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Dos and Don'ts of Traveling with your Cat

Posted by All assistants on

Dos and Don'ts of Traveling with your Cat

We’ve all been on the road at some point and looked out the window at the car next to us to find a dog looking back at us with its tongue hanging out in pure bliss. Most dogs love car rides, especially if they can stick their head out the window and feel the wind in their fur. Unfortunately, the same can’t be told about most cats. Some cats love to go on adventures with their humans, but most become anxious and stressed anytime they’re placed inside a car. Still, traveling with our pets is sometimes unavoidable, whether you’re moving houses or going through a temporary evacuation. For whatever reason you’re going on a trip with your furry friend, here are a few dos and don’ts for traveling with a cat.

DO:

  •   Talk with your veterinarian before planning your trip. If your cat doesn’t handle stress well or has certain medical conditions, it might be best to find other accommodations, such as being boarded or having a friend take care of them. Your vet will also have helpful tips about preventing or treating stress that a car ride may cause for your cat. If your cat doesn’t handle car rides well, but your trip is unavoidable, then consult your vet about medications that will allow your pet to travel without becoming too stressed or anxious.
  •   Keep your cat in their carrier. A cat loose in your car could easily cause an accident, especially if they’re anxious or stressed about the ride. Do your best to make the carrier experience a comfortable one. Make sure they have enough room to stretch out and relax. Some carriers come with comfortable padding, but if yours is hard metal or plastic, try putting down some of your cat’s favorite towels or blankets. Maybe even include a soft toy if your cat has a favorite.
  •   Take frequent stops. Compared to a dog, it’s a lot harder to tell when cats have to use the bathroom. Make sure to make a pit stop every 2 to 3 hours to offer your cat some water and the litter box. If they’re hungry, you can offer them food as well, just make sure they don’t overeat to avoid your cat getting car sick.
  •   Play with your cat before leaving could help. Your kitty will never travel better than when they’ve burned off all their energy and are ready for a nap. If you’ve got a long trip ahead, this may only help for the first few hours, but it is sure to make short trips a breeze.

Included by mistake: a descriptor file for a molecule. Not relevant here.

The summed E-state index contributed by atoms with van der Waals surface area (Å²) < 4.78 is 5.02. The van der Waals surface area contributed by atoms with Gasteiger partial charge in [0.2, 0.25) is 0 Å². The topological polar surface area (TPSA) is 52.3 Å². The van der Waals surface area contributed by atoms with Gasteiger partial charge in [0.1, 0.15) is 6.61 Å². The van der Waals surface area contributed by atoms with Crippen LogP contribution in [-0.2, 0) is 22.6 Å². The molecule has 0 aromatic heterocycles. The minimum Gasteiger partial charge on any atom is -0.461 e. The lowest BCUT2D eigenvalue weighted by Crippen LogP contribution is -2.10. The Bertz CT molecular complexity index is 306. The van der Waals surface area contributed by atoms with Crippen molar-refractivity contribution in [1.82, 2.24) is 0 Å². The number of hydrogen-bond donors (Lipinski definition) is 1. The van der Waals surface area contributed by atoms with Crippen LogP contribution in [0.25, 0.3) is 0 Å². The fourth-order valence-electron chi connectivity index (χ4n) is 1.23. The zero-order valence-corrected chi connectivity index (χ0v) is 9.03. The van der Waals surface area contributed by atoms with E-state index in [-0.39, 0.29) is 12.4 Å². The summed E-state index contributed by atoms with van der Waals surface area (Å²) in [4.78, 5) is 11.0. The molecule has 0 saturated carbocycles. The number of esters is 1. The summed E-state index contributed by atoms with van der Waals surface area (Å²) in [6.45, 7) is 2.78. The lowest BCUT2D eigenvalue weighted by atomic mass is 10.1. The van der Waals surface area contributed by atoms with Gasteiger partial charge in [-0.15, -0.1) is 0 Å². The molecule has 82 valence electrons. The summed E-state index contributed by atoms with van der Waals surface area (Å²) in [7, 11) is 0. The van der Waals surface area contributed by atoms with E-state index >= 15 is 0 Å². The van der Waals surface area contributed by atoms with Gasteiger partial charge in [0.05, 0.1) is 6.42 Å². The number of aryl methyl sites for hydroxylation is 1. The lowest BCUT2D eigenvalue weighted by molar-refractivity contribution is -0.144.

•   Make sure your cat is wearing a collar with an easy-to-read tag. Also, check with your vet to make sure your cat’s microchip is up to date. Ideally, your cat will never leave your sight during your trip, but every cat owner knows how slippery their kitty can be, especially when frightened. When it comes to our pets, it’s always better to be safe rather than sorry.
  •   Take precautionary measures entering and exiting your car. Your cats should always be on their carrier when opening the door or transporting them to the vehicle. Cats are notoriously slippery and could easily become frightened and scratch you if they’re being held in your arms. Having a reliable carrying crate makes the experience safer for everyone.

DON’T:

  •   Don’t leave your cat alone in the car. In a matter of minutes, your car can heat up to life-threatening temperatures for your cat. Even with the windows open, the heat can reach dangerous levels that can cause health problems such as organ damage.
  •   If it's the very first cat's car trip, don’t ride for long-term. Taking your cat around in the car a few times before the trip helps them adjust to all of the sights, scents, and motions of riding in a car before they have to be stuck in a vehicle for hours.
  •   Don’t let your cat onto the dashboard or around the driver’s floorboard where the brake and gas pedals are. These areas are extremely dangerous for your cat and can easily cause an accident. The safest place for a cat is inside a carrier that has a seatbelt in place.
  •   Don’t change up your cat’s food and litter during your trip. As a general rule, cats don’t respond well to change. If they’re already out of their comfort zone by going on a trip, changing other aspects of their routine can easily make them feel overwhelmed.

 

Traveling with cats can be easy and sometimes even fun. Just be sure always to keep your cat’s safety and comfort at the forefront of your travel plans. If your furry friend isn’t having a good time, then it’s probably best to limit your kitty’s travels when necessary.